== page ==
The Oxford Handbook of the Epistemology of Theology by William J. Abraham (Albert Cook Outler Professor of Wesley Studies, Southern Methodist University)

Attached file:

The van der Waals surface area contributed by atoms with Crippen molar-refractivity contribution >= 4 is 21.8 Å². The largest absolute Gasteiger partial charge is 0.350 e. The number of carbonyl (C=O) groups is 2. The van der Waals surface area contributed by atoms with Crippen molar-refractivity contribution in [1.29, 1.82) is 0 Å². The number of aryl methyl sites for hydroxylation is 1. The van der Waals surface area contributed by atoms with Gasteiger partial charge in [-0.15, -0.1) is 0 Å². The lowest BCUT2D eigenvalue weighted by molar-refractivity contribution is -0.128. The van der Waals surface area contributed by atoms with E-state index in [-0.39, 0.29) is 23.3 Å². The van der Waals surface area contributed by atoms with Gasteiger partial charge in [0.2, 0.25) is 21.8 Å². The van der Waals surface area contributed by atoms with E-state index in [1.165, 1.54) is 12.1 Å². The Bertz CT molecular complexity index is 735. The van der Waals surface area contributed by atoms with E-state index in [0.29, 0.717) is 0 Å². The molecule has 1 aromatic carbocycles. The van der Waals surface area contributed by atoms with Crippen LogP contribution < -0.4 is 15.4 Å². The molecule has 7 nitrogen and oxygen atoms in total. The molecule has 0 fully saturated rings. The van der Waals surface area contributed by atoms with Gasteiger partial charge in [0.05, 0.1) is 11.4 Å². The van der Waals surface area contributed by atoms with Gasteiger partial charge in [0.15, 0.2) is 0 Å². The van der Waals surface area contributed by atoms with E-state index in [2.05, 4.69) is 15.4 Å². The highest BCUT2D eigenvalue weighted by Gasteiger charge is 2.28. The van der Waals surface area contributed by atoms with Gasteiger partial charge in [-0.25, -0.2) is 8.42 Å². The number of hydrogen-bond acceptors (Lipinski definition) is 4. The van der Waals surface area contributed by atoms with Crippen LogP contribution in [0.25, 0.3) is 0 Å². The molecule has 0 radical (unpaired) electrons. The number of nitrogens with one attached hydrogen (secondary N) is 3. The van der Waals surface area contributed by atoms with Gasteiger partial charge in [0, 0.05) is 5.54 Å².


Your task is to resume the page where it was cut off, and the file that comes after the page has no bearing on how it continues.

The Oxford Handbook of the Epistemology of Theology brings together leading scholars in the fields of theology and epistemology to examine and articulate what can be categorized as appropriate epistemic evaluation in theology. Part one focuses on some of the epistemic concepts that have been traditionally employed in theology such as knowledge of God, revelation and scripture, reason and faith, experience, and tradition. This section also considers concepts that have not received sufficient epistemological attention in theology, such as saints, authority, ecclesial practices, spiritual formation, and discernment. Part two concentrates on epistemic concepts that have received significant attention in contemporary epistemology and can be related to theology such as understanding, wisdom, testimony, virtue, evidence, foundationalism, realism/antirealism, scepticism, and disagreement. Part three offers examples from key figures in the Christian tradition and investigates the relevant epistemological issues and insights in these writers, as well as recognizing the challenges of connecting insights from contemporary epistemology with the subject of theology proper, namely, God. Part four centres on five emerging areas that warrant further epistemological consideration: liberation theology, continental philosophy, modern orthodox writers, feminism, and Pentecostalism. This authoritative collection explores how the various topics, figures, and emerging conversations can be reconceived and addressed in light of recent developments in epistemology. Each chapter provides an analysis of the crucial moves, positions, and debates, while also identifying relevant epistemic considerations. This handbook fulfils the need for the development of this new conversation that will take its natural place in the intersection of theology and epistemology. It links the fields of theology and epistemology in robust, meaningful, and significant ways.